Feature Article - September 2019
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Building Better Events

Plan, Execute, Excite

By Chris Gelbach


Starting Simple for Real Improvement

At the same time, if you're doing an event that you have run successfully before, and it's meeting the needs of the community in basic ways, you don't need to focus on overhauling everything.

At the Event Management School IFEA runs with the NRPA, Schmader often sees students overwhelmed by their options. "People sometimes say at the school, 'I have so many ideas, I don't know where to begin,'" Schmader said. "And I'll say to them, 'Pick one.' Don't be overwhelmed by the fact that there's so much. Then pick one and do it well. Improve your event in that one area. You do that, you've now made your event better."

Duerden also noted that, as psychologists Daniel Kahneman and Barbara Frederickson have found, not all moments of an event experience are created equal. "Kahneman calls it the peak end rule," Duerden said. "When you think back on an experience after time has lapsed, most things sort of fade into the background, but you remember the pits, the peaks and the ends of experiences on average."

A prototypical example would be a day at Disney, where if you had people rate their experience every 30 minutes, they might rate things a 7 out of 10 because of things like long lines and OK but overpriced food.

"But in reality, that's not how you're going to remember the experience," Duerden said. "You're going to remember the fireworks show at the end. You're going to remember the picture you took with your daughter when she was overwhelmed with how awesome it was. You remember these peak parts."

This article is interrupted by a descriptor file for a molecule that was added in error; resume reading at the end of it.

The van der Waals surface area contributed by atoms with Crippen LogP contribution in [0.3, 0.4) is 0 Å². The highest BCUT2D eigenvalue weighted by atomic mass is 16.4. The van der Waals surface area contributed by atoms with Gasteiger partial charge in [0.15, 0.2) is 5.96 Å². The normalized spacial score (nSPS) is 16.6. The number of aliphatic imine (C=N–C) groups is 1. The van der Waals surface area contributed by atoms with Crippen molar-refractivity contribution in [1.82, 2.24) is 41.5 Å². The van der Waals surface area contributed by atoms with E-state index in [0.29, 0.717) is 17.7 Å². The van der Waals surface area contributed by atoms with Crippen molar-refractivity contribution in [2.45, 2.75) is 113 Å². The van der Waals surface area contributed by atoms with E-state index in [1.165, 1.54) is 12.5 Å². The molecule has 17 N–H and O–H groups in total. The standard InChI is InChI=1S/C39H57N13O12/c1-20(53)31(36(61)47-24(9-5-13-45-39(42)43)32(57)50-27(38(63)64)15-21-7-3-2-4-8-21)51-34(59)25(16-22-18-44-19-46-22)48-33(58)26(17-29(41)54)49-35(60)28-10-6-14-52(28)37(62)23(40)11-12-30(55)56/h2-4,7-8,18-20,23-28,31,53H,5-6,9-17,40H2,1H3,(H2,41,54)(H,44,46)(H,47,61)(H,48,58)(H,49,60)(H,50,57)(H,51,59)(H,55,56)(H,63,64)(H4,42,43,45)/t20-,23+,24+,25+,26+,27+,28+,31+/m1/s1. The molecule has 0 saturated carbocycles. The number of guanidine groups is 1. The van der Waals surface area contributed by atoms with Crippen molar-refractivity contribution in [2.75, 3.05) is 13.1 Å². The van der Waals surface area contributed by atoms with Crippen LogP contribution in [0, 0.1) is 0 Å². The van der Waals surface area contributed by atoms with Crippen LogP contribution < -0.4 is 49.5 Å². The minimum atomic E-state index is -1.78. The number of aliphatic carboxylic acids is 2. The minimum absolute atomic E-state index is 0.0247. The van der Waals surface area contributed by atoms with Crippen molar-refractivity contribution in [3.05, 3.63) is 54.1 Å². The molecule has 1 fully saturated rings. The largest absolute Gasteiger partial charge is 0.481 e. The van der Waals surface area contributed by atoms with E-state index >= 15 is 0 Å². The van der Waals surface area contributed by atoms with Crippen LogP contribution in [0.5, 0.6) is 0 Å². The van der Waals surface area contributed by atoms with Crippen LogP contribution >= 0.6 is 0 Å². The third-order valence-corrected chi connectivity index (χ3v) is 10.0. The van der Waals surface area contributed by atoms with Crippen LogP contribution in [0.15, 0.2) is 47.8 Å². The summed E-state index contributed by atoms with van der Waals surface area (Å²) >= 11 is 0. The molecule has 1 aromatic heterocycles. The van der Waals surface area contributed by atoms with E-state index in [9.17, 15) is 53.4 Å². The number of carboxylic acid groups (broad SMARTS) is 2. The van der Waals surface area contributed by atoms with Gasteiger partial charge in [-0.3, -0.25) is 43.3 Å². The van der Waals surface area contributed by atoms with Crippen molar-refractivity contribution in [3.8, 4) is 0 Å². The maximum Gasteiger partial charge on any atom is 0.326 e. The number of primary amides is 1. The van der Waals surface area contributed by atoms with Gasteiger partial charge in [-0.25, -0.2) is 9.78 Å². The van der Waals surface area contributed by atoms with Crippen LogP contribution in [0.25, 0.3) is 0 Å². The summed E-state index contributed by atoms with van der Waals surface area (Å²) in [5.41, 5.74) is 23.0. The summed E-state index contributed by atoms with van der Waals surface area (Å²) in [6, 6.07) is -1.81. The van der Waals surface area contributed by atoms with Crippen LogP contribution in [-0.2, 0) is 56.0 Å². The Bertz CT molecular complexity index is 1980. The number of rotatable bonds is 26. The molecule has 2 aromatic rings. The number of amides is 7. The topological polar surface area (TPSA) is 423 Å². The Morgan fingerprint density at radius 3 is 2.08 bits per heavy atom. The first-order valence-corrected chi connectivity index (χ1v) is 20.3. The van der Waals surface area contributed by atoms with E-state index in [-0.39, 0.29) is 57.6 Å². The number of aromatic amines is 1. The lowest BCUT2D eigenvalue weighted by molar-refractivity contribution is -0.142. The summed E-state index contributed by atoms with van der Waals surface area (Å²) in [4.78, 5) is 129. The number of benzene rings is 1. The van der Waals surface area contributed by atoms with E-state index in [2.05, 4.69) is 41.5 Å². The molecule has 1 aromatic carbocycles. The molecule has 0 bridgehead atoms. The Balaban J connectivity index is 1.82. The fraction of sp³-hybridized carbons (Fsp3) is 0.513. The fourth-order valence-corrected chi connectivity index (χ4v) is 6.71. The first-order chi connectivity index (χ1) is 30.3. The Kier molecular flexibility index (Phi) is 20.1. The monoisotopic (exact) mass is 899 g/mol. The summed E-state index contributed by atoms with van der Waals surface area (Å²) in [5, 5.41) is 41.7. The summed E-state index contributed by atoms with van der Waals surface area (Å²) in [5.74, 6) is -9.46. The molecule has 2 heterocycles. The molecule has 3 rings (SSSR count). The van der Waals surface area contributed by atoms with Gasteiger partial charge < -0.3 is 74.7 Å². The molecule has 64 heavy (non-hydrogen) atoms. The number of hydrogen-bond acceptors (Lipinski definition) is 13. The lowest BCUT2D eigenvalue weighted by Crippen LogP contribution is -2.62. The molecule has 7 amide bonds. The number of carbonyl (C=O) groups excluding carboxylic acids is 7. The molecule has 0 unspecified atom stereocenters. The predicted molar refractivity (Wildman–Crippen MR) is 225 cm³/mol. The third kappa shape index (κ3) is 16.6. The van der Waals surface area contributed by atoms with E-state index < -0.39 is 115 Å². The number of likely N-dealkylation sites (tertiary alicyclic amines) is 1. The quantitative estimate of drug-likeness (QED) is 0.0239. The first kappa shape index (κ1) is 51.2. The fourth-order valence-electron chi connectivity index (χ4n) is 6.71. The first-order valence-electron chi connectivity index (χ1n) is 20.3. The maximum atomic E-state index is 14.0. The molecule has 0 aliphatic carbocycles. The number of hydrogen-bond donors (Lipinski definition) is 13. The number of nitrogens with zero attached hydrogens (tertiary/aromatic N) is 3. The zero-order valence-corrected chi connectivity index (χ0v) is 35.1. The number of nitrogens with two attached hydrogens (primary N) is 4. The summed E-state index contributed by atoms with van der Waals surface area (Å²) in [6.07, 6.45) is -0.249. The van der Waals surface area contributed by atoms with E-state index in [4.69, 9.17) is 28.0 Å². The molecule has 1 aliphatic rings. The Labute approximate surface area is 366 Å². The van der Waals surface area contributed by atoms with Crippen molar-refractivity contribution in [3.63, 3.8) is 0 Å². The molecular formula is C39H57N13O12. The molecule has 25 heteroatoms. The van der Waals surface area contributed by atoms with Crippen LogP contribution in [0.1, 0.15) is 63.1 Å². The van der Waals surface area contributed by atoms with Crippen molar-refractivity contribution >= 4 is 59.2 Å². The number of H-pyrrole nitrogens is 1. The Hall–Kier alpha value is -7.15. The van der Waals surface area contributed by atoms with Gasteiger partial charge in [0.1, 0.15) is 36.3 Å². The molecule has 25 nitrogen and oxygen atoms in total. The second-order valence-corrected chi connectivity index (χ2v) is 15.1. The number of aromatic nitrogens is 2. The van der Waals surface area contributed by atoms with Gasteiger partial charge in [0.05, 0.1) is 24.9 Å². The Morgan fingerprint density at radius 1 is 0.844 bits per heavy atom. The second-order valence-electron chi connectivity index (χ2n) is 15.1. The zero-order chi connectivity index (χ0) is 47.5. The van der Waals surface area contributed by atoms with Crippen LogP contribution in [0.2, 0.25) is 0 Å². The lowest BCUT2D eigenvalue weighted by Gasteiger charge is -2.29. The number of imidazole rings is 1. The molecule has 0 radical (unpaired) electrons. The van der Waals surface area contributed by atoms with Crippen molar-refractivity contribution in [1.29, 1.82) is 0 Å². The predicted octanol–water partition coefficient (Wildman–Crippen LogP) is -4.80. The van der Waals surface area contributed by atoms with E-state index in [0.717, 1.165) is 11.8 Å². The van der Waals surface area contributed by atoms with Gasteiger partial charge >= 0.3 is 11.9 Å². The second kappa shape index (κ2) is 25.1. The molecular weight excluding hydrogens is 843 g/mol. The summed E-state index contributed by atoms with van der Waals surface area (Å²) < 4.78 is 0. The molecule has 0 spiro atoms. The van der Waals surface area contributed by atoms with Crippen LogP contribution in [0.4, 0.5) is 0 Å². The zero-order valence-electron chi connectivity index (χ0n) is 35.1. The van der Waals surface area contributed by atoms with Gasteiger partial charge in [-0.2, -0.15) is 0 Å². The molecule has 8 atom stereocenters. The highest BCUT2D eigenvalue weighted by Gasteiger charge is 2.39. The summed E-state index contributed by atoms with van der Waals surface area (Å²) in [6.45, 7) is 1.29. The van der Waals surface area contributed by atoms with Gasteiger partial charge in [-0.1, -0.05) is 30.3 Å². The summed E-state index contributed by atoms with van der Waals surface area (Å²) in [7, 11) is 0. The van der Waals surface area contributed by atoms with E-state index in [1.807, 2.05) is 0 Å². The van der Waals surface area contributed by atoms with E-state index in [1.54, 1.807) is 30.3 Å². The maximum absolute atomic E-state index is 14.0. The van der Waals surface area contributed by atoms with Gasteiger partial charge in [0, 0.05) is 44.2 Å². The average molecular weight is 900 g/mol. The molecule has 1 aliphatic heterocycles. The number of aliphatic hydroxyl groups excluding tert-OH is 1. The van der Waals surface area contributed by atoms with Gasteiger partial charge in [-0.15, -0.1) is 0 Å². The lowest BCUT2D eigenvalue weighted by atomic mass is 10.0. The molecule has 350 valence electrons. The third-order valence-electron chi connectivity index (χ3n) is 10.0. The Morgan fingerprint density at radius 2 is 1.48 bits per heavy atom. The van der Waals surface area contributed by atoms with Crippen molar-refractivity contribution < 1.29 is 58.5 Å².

To avoid the pits, it's important to provide a basic level of service throughout. But you don't have to invest everywhere. "You should think strategically about the moments you want to turn into peak moments, and how to nail the ending of experiences," Duerden said. "A lot of times the ending of a big event is waiting in a parking lot and that's the memory you go home with."

To mitigate that issue, Schmader recommends doing everything you can to make that process easier. That could include providing buses or renting parking lots somewhat within walking distance that can spread out the crowds a bit more. It could also include taking a cue from Disney by setting the tone with mellow exit music, by keeping some food vendors and shops open as people exit to thin out the exiting crowd, or by providing additional entertainment during that phase.

"If you can figure out a way to make the endings great, that can be a really great resource allocation and strategy," Duerden said.

Getting Experiential

Lacanienta is also seeing more and more events enlivened through a greater focus on making attendees more active participants who play a key role. "They have the opportunity to co-create the event in a way that is personally meaningful to them," Lacanienta said. "As opposed to saying, 'We built this thing, come experience it,' it's 'We built this skeleton for a thing and we need you to come and help us unfold it.'"

This could include creating a narrative structure using the hero's journey that allows the participant to role-play as the hero of the event. Or it could be as simple as going beyond having a food truck rally to instead have events where people can interact with chefs and cook. Or have the chance to interact with artists and paint instead of just viewing art.

"If we're doing some sort of gardening event, let's get them gardening," Lacanienta said. "Let's send them home with a planter box that they can take to their house and continue to nurture and use. It's just thinking about more ways that participants and community members can be doing versus watching or sitting."

Events that get people involved, get the basics right, nail the peak moments and focus on community needs are those with the greatest chance of success — and with the best hope of delighting the key audiences you serve. RM